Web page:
What are some of Tech Equity Miami’s current projects?

JPMorgan Chase is a catalyzing partner in this; they committed $10 million over five years to be deployed through Tech Equity Miami and the most recent initiatives have been the ones that JPMorgan Chase has backed and are Tech Equity Miami designated and those include EndeavorLAB, Florida Memorial University, and CodePath.

We’re also designating existing projects in the ecosystem under our umbrella so that we can help amplify and make those initiatives more successful, such as Miami Tech Works. BrainStation was a Miami Tech Works sub-awardee and I was already working closely with [Miami Tech Works leader] Terri-Ann [Brown] and her team. Now in my Tech Equity Miami role, we are engaged with companies that are hiring and thinking about what their workforce development looks like, and how they’re hiring internships and apprenticeships.

There are more projects but those would be the most recent ones. We are working very closely with a number of companies right now to bring them on and we are talking to nonprofit initiatives in the tech space to see about getting them Tech Equity-designated. We are creating a data portal so that we can report on not only the individual impact of projects but measure the collective impact of Tech Equity Miami. We want to try to be a hub of the many, many spokes.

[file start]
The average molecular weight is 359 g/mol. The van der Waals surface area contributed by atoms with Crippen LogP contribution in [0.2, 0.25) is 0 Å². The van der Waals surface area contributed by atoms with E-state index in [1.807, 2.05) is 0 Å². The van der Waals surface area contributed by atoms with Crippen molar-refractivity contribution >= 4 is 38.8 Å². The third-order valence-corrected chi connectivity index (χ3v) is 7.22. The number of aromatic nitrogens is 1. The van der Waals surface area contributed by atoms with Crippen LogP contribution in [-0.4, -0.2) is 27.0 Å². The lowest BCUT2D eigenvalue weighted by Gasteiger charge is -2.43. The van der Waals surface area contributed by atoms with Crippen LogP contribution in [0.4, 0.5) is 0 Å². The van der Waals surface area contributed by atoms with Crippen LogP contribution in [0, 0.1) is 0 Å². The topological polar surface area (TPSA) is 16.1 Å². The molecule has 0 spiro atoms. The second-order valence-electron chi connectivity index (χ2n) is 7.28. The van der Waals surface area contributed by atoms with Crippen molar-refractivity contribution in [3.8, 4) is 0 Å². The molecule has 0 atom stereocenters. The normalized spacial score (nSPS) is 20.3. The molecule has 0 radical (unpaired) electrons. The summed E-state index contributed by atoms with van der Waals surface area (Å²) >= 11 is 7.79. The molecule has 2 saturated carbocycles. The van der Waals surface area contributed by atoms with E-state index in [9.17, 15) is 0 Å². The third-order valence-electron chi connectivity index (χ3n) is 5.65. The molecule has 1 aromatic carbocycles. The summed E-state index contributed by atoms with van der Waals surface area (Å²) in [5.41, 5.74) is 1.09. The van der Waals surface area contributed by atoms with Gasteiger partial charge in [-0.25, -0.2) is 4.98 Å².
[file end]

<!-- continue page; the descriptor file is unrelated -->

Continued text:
Where have you seen impact and where are the priorities going forward?

Kudos to Miami Connected in the wonderful work they and the Miami Foundation have done. It’s incredible that now 300,000 more homes in our community have broadband access and that critical work is still ongoing.

Digital transformation is obviously very close to my heart. Going forward, I want to do make sure that we are helping small businesses in any way we can by finding initiatives that align with truly helping small businesses through the use of technology.

We’re focused on outcomes rather than outputs. That’s our ROI. When we bring in funders and projects, we want to make sure that there’s a tangible result that we can qualitatively and quantitatively speak to and highlight. But also, if we’re hyper focused on the outcomes, we will also discover the things that don’t work as well and that need to be tweaked and pivoted. And I think that’s an area that gets talked about less, but we want to help identify what works and also what doesn’t work so that we can be stronger.

Follow Nancy Dahlberg on X @ndahlberg and email her at [email protected].


Nancy Dahlberg